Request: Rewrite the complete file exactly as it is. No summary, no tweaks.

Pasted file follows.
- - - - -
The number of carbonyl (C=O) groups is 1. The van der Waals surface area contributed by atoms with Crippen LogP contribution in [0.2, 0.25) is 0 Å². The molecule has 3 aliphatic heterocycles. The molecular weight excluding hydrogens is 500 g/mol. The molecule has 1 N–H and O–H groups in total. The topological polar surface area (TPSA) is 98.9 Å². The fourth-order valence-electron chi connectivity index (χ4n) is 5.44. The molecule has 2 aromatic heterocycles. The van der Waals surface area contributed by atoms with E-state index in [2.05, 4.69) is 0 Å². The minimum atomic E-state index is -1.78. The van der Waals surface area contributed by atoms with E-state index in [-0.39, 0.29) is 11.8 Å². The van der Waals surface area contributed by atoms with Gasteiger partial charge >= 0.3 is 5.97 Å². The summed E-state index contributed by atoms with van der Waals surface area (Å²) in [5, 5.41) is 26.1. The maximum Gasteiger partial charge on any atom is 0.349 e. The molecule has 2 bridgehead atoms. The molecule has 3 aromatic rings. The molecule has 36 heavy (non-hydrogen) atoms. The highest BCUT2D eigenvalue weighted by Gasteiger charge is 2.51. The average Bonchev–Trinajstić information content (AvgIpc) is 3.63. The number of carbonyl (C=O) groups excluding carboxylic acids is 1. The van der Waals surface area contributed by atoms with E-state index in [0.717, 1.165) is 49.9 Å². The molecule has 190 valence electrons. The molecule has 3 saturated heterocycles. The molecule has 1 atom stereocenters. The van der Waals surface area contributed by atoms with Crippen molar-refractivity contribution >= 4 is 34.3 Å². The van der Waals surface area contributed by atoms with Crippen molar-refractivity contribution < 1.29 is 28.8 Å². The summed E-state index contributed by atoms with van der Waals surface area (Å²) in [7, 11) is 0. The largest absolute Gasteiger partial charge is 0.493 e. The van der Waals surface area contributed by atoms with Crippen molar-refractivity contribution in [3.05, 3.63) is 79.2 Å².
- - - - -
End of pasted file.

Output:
The number of carbonyl (C=O) groups is 1. The van der Waals surface area contributed by atoms with Crippen LogP contribution in [0.2, 0.25) is 0 Å². The molecule has 3 aliphatic heterocycles. The molecular weight excluding hydrogens is 500 g/mol. The molecule has 1 N–H and O–H groups in total. The topological polar surface area (TPSA) is 98.9 Å². The fourth-order valence-electron chi connectivity index (χ4n) is 5.44. The molecule has 2 aromatic heterocycles. The van der Waals surface area contributed by atoms with E-state index in [2.05, 4.69) is 0 Å². The minimum atomic E-state index is -1.78. The van der Waals surface area contributed by atoms with E-state index in [-0.39, 0.29) is 11.8 Å². The van der Waals surface area contributed by atoms with Gasteiger partial charge >= 0.3 is 5.97 Å². The summed E-state index contributed by atoms with van der Waals surface area (Å²) in [5, 5.41) is 26.1. The maximum Gasteiger partial charge on any atom is 0.349 e. The molecule has 2 bridgehead atoms. The molecule has 3 aromatic rings. The molecule has 36 heavy (non-hydrogen) atoms. The highest BCUT2D eigenvalue weighted by Gasteiger charge is 2.51. The average Bonchev–Trinajstić information content (AvgIpc) is 3.63. The number of carbonyl (C=O) groups excluding carboxylic acids is 1. The van der Waals surface area contributed by atoms with E-state index in [0.717, 1.165) is 49.9 Å². The molecule has 190 valence electrons. The molecule has 3 saturated heterocycles. The molecule has 1 atom stereocenters. The van der Waals surface area contributed by atoms with Crippen molar-refractivity contribution >= 4 is 34.3 Å². The van der Waals surface area contributed by atoms with Crippen molar-refractivity contribution < 1.29 is 28.8 Å². The summed E-state index contributed by atoms with van der Waals surface area (Å²) in [7, 11) is 0. The largest absolute Gasteiger partial charge is 0.493 e. The van der Waals surface area contributed by atoms with Crippen molar-refractivity contribution in [3.05, 3.63) is 79.2 Å².